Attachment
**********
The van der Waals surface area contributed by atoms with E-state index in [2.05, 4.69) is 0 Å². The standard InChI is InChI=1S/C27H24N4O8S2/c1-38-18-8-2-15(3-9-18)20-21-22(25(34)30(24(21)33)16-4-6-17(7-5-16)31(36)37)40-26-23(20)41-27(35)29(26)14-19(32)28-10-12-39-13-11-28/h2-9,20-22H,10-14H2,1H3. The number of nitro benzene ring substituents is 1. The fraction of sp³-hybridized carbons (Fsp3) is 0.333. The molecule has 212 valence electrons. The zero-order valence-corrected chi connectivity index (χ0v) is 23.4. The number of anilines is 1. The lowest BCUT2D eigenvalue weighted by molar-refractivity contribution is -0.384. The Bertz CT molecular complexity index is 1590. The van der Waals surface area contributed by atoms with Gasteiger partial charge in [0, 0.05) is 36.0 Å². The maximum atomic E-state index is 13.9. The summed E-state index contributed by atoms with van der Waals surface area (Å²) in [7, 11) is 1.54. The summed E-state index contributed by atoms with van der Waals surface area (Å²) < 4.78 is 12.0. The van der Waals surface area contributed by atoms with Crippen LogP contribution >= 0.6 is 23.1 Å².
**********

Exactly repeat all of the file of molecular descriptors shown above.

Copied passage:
The van der Waals surface area contributed by atoms with E-state index in [2.05, 4.69) is 0 Å². The standard InChI is InChI=1S/C27H24N4O8S2/c1-38-18-8-2-15(3-9-18)20-21-22(25(34)30(24(21)33)16-4-6-17(7-5-16)31(36)37)40-26-23(20)41-27(35)29(26)14-19(32)28-10-12-39-13-11-28/h2-9,20-22H,10-14H2,1H3. The number of nitro benzene ring substituents is 1. The fraction of sp³-hybridized carbons (Fsp3) is 0.333. The molecule has 212 valence electrons. The zero-order valence-corrected chi connectivity index (χ0v) is 23.4. The number of anilines is 1. The lowest BCUT2D eigenvalue weighted by molar-refractivity contribution is -0.384. The Bertz CT molecular complexity index is 1590. The van der Waals surface area contributed by atoms with Gasteiger partial charge in [0, 0.05) is 36.0 Å². The maximum atomic E-state index is 13.9. The summed E-state index contributed by atoms with van der Waals surface area (Å²) in [7, 11) is 1.54. The summed E-state index contributed by atoms with van der Waals surface area (Å²) < 4.78 is 12.0. The van der Waals surface area contributed by atoms with Crippen LogP contribution >= 0.6 is 23.1 Å².